"For people of my generation, I am 63 years old, City Clinic has been a huge part of our history. It is a big part of why most of us have healthy lives today," said Crisostomo, who serves on the LGBTQ advisory body for the San Francisco Human Rights Commission. "The idea it is on the chopping block is really appalling."

With the rise in various STDs, from mpox to syphilis, City Clinic is needed "more than ever," he told the committee members.

"I do think the people of my generation, if they had to choose between their sexual health and making the plaza pretty, they would choose their sexual health," said Crisostomo.

The health department has not responded to the B.A.R.'s questions about the omission of City Clinic from the bond measure or if there are safety concerns with its current location. An emailed reply from an unnamed department spokesperson, sent after the B.A.R.'s article had been posted online Tuesday, didn't once mention City Clinic.

"SFDPH operates a robust health care system and continually addresses ongoing infrastructure and capital needs. The Department will continue to thoughtfully and proactively improve its infrastructure, so that we can methodically meet the healthcare needs in our system," according to the statement.

Breed spokesperson Jeff Cretan told the B.A.R. that her administration is looking for other ways to fund City Clinic's relocation. He stressed there are no plans to shutter the public health amenity.

"The City Clinic is an important public health resource and we are exploring options for the future of the clinic. Some have said the clinic is being closed or shut down, which is not true," Cretan told the B.A.R. "It will continue to operate and we will continue to work with DPH on investments to improve the patient experience."

In terms of the bond measure, Cretan said there are no guarantees that funding priorities listed in the capital plan will be part of a final bond measure.

"We often make adjustments when it becomes time to move a bond forward," stated Cretan. "We are exploring options for the future of City Clinic. But it does remain open and operating while we look at different options."

Peskin speaks out

The bond oversight committee includes various city department heads and Board of Supervisors President Aaron Peskin, who represents District 3 and is challenging Breed for mayor this year. It will vote on the bond measure at its meeting Monday, May 6.

It must then secure eight votes from the Board of Supervisors by July 26 to be added to the November 5 ballot. It will then need two-thirds approval from voters in order to pass.

The supervisors can make adjustments to what is included in the bond measure but must stay within the $360 million figure so as not to increase property owners' tax bills. The board's budget and finance committee will first take up the proposal in May.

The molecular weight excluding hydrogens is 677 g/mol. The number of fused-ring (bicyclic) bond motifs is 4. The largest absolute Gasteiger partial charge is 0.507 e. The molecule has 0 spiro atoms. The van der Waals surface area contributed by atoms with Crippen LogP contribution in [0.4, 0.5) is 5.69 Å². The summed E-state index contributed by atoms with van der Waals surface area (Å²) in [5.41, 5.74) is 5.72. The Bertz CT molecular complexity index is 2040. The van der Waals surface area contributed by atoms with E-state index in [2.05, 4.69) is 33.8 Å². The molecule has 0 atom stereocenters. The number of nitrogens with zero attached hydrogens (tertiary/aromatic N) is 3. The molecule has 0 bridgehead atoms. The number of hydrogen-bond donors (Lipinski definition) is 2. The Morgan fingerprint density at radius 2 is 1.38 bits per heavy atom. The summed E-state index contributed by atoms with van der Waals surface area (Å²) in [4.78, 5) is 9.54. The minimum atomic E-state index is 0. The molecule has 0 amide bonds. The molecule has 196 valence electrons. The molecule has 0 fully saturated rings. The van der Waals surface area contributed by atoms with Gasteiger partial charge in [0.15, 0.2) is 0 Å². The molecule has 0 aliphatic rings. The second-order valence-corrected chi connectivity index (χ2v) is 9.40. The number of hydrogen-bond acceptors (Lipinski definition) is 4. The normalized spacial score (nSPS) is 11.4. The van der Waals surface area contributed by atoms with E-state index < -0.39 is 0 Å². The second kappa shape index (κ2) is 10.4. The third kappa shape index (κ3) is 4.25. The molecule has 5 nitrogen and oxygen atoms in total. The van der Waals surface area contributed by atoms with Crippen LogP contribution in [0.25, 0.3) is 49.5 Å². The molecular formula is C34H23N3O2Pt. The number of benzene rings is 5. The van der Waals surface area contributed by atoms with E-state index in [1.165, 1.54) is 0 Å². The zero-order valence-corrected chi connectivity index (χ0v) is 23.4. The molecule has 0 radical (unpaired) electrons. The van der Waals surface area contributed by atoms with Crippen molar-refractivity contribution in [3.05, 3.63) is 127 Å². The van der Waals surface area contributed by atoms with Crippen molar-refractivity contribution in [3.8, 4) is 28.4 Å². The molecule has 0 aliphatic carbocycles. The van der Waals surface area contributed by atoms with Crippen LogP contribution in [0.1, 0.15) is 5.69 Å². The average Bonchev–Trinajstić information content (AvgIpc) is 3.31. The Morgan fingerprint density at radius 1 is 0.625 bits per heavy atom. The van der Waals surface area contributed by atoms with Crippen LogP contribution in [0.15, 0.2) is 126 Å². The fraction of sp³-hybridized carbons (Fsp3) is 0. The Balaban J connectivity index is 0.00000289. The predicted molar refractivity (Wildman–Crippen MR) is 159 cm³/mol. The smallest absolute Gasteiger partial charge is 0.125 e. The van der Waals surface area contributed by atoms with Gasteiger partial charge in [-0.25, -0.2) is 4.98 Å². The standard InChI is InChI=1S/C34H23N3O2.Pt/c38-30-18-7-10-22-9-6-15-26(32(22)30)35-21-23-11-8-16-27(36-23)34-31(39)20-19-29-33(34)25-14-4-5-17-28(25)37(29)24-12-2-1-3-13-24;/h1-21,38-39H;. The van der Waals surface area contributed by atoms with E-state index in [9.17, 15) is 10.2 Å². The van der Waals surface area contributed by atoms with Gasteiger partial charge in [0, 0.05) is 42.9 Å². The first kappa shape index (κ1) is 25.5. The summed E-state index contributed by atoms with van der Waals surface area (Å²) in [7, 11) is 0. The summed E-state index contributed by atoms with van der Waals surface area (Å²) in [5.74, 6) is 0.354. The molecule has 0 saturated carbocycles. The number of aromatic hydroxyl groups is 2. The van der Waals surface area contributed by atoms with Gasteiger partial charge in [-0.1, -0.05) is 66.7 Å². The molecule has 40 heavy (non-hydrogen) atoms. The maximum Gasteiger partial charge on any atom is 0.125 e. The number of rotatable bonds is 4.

Peskin told the B.A.R. he "100%" expects to see the funding for City Clinic to be added to the bond measure by the supervisors. Ensuring the longevity of the public health resource should take priority over streetscape improvements, he argued.

"The bottom line is that San Francisco's capital plan has been very well thought out and has been the subject of years of policy discussions, and there's a reason that the most important projects have risen to the top of the list for funding like City Clinic," said Peskin. "To, at the last minute, start rearranging the capital plan for other nice ... don't get me wrong, Harvey Milk Plaza is a nice amenity and, by the way, it is not just Harvey Milk Plaza, there is $15 million in there basically for a new entryway to the San Francisco Zoo to get it all ready for pandas.

"If I have to pick between people and a plaza, or people and pandas, I am going to pick people every time. It is just that simple," added Peskin, referring to Breed's sealing a deal for the city zoological park to receive two pandas during her recent visit to China.

Cleve Jones, a close confidante to Milk who has been a vocal supporter of the plaza project, was quoted in support of the bond measure funding for it in a news release Breed's office sent to media outlets April 29. Tuesday, he told the B.A.R. that he and other proponents of the plaza redo were not aware funding it in the bond would impact City Clinic.

"We did not ask for this. We did not lobby for it. We, frankly, didn't know anything about it," said Jones, a gay civil rights and union leader, who added he was first contacted by the mayor's office April 26 regarding the bond measure. "We were told the mayor was adding this money to the bond and we were, of course, delighted. Monday we found out these were, clearly, funds designated for other agencies."

He stressed that no one with the Friends of Harvey Milk Plaza group had advocated that funds designated for another project, such as City Clinic, be redirected to the public parklet redo.

"No one involved in Harvey Milk Plaza would ever engage in any effort to take funding away from another agency and, particularly, City Clinic for goodness sake," said Jones.